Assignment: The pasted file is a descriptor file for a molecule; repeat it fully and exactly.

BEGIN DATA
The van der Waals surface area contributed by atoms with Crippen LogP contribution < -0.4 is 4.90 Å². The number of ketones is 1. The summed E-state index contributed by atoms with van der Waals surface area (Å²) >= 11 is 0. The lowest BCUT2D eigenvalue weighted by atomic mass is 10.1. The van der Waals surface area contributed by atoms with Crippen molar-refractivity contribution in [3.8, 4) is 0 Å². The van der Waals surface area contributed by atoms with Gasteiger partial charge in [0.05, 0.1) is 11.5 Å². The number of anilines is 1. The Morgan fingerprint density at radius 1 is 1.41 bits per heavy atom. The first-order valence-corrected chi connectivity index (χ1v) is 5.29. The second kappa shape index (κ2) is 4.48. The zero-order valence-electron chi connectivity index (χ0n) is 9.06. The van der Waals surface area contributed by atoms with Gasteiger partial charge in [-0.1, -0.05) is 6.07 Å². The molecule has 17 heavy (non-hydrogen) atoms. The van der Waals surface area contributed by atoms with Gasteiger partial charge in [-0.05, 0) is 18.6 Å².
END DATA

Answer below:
The van der Waals surface area contributed by atoms with Crippen LogP contribution < -0.4 is 4.90 Å². The number of ketones is 1. The summed E-state index contributed by atoms with van der Waals surface area (Å²) >= 11 is 0. The lowest BCUT2D eigenvalue weighted by atomic mass is 10.1. The van der Waals surface area contributed by atoms with Crippen molar-refractivity contribution in [3.8, 4) is 0 Å². The van der Waals surface area contributed by atoms with Gasteiger partial charge in [0.05, 0.1) is 11.5 Å². The number of anilines is 1. The Morgan fingerprint density at radius 1 is 1.41 bits per heavy atom. The first-order valence-corrected chi connectivity index (χ1v) is 5.29. The second kappa shape index (κ2) is 4.48. The zero-order valence-electron chi connectivity index (χ0n) is 9.06. The van der Waals surface area contributed by atoms with Gasteiger partial charge in [-0.1, -0.05) is 6.07 Å². The molecule has 17 heavy (non-hydrogen) atoms. The van der Waals surface area contributed by atoms with Gasteiger partial charge in [-0.05, 0) is 18.6 Å².